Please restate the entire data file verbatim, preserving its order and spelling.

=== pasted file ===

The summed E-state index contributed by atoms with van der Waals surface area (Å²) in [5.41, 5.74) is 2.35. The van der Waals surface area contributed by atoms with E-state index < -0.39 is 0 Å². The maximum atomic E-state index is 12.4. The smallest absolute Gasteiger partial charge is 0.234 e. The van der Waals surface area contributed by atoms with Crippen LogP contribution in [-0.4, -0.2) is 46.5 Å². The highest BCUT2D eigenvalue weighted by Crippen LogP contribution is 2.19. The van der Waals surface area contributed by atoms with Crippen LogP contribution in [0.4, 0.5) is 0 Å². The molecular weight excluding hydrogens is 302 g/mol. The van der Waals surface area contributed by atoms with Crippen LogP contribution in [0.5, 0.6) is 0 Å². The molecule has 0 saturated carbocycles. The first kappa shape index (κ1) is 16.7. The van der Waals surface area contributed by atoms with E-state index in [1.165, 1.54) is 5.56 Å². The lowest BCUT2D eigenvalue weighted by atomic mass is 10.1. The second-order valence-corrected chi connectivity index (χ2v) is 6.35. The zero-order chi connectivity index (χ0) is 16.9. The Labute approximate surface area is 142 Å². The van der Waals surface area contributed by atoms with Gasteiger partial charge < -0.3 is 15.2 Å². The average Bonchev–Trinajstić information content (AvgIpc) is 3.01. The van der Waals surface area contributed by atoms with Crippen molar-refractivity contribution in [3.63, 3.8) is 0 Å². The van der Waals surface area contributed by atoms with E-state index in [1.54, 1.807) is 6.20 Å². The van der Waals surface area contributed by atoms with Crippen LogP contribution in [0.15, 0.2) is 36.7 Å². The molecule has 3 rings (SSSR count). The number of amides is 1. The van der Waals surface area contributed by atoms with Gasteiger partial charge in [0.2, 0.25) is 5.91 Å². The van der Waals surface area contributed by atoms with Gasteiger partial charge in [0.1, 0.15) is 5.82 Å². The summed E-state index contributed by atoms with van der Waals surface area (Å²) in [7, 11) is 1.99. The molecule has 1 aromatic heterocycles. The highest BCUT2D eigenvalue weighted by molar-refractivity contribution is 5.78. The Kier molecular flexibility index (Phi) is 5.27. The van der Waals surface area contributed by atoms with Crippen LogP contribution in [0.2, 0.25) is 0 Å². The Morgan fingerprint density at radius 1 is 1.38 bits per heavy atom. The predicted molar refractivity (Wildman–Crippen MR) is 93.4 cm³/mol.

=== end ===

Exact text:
The summed E-state index contributed by atoms with van der Waals surface area (Å²) in [5.41, 5.74) is 2.35. The van der Waals surface area contributed by atoms with E-state index < -0.39 is 0 Å². The maximum atomic E-state index is 12.4. The smallest absolute Gasteiger partial charge is 0.234 e. The van der Waals surface area contributed by atoms with Crippen LogP contribution in [-0.4, -0.2) is 46.5 Å². The highest BCUT2D eigenvalue weighted by Crippen LogP contribution is 2.19. The van der Waals surface area contributed by atoms with Crippen LogP contribution in [0.4, 0.5) is 0 Å². The molecular weight excluding hydrogens is 302 g/mol. The van der Waals surface area contributed by atoms with Crippen LogP contribution in [0.5, 0.6) is 0 Å². The molecule has 0 saturated carbocycles. The first kappa shape index (κ1) is 16.7. The van der Waals surface area contributed by atoms with E-state index in [1.165, 1.54) is 5.56 Å². The lowest BCUT2D eigenvalue weighted by atomic mass is 10.1. The second-order valence-corrected chi connectivity index (χ2v) is 6.35. The zero-order chi connectivity index (χ0) is 16.9. The Labute approximate surface area is 142 Å². The van der Waals surface area contributed by atoms with Gasteiger partial charge < -0.3 is 15.2 Å². The average Bonchev–Trinajstić information content (AvgIpc) is 3.01. The van der Waals surface area contributed by atoms with Crippen molar-refractivity contribution in [3.63, 3.8) is 0 Å². The van der Waals surface area contributed by atoms with E-state index in [1.54, 1.807) is 6.20 Å². The van der Waals surface area contributed by atoms with Crippen LogP contribution in [0.15, 0.2) is 36.7 Å². The molecule has 3 rings (SSSR count). The number of amides is 1. The van der Waals surface area contributed by atoms with Gasteiger partial charge in [0.2, 0.25) is 5.91 Å². The van der Waals surface area contributed by atoms with Gasteiger partial charge in [0.1, 0.15) is 5.82 Å². The summed E-state index contributed by atoms with van der Waals surface area (Å²) in [7, 11) is 1.99. The molecule has 1 aromatic heterocycles. The highest BCUT2D eigenvalue weighted by molar-refractivity contribution is 5.78. The Kier molecular flexibility index (Phi) is 5.27. The van der Waals surface area contributed by atoms with Crippen LogP contribution in [0.2, 0.25) is 0 Å². The Morgan fingerprint density at radius 1 is 1.38 bits per heavy atom. The predicted molar refractivity (Wildman–Crippen MR) is 93.4 cm³/mol.